Praxis is editorially positioned as a survey of contemporary practices in India, with a particular emphasis on the principles of practice, the structure of its processes, and the challenges it is rooted in. The focus is on firms whose span of work has committed to advancing specific alignments and has matured, over the course of the last decade. Through discussions on the different trajectories that the featured practices have adopted, the intent is to foreground a larger conversation on how the model of a studio is evolving in the context of India. It aims to unpack the contents, systems that organise the thinking in a practice.
The second phase of the PRAXIS initiative features established practices in the domain of contemporary architecture in India.
Praxis is an editorial project by Matter in partnership with Şişecam Flat Glass.
Şişecam Flat Glass India Pvt Ltd
With a corporate history spanning more than 85 years, Şişecam is currently one of the world’s leading glass producers with production operations located in 14 countries on four continents. Şişecam has introduced numerous innovations and driven development of the flat glass industry both in Turkey and the larger region, and is a leader in Europe and the world’s fifth largest flat glass producer in terms of production capacity. Şişecam conducts flat glass operations in three core business lines: architectural glass (e.g. flat glass, patterned glass, laminated glass and coated glass), energy glass and home appliance glass. Currently, Şişecam operates in flat glass with ten production facilities located in six countries, providing input to the construction, furniture, energy and home appliances industries with an ever-expanding range of products.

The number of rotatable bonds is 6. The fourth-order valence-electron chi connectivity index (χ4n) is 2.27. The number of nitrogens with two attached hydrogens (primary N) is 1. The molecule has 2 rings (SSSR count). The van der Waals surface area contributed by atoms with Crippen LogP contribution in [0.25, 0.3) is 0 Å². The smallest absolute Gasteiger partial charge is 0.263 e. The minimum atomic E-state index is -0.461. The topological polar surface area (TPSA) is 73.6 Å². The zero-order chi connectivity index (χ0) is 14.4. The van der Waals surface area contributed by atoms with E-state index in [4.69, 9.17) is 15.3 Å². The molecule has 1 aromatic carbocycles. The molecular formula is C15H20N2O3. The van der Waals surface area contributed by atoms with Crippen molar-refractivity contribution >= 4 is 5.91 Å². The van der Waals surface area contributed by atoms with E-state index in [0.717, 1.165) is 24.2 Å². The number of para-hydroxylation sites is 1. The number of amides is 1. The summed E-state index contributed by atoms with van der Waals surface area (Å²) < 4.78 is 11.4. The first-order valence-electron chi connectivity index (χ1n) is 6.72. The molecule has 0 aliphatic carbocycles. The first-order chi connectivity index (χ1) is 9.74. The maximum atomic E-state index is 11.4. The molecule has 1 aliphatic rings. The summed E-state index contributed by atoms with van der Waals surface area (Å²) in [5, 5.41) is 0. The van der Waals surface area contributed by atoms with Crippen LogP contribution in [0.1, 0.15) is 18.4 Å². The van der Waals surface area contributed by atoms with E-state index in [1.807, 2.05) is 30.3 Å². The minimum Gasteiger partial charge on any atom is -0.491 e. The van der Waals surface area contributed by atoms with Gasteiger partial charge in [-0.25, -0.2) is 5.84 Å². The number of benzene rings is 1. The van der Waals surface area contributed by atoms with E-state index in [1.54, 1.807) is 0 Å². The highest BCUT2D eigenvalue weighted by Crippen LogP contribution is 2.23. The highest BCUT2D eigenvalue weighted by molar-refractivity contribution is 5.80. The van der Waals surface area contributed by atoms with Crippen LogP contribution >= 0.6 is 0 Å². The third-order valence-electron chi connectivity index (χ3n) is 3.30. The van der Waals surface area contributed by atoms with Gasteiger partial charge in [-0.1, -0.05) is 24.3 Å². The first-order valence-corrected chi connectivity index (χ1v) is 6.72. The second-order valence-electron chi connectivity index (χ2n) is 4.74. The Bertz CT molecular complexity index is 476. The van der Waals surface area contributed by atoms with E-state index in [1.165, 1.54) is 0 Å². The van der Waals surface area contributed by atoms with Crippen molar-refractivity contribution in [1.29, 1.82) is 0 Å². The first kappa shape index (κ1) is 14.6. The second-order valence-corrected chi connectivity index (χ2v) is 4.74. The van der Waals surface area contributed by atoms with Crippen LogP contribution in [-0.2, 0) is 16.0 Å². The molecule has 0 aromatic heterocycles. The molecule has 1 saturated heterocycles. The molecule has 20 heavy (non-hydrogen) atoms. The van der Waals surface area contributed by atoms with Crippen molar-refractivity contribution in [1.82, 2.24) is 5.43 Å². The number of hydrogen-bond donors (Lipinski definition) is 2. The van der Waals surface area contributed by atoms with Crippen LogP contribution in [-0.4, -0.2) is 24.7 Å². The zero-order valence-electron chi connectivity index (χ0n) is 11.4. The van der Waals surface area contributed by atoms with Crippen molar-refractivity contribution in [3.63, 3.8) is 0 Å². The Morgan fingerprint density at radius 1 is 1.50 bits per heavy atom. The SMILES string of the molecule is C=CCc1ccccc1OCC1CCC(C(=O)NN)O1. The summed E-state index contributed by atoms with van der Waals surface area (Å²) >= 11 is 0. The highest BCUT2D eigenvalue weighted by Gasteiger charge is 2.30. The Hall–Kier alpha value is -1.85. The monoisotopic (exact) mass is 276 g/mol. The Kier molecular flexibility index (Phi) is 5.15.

Email: email@example.com | W: www.sisecam.com.tr/en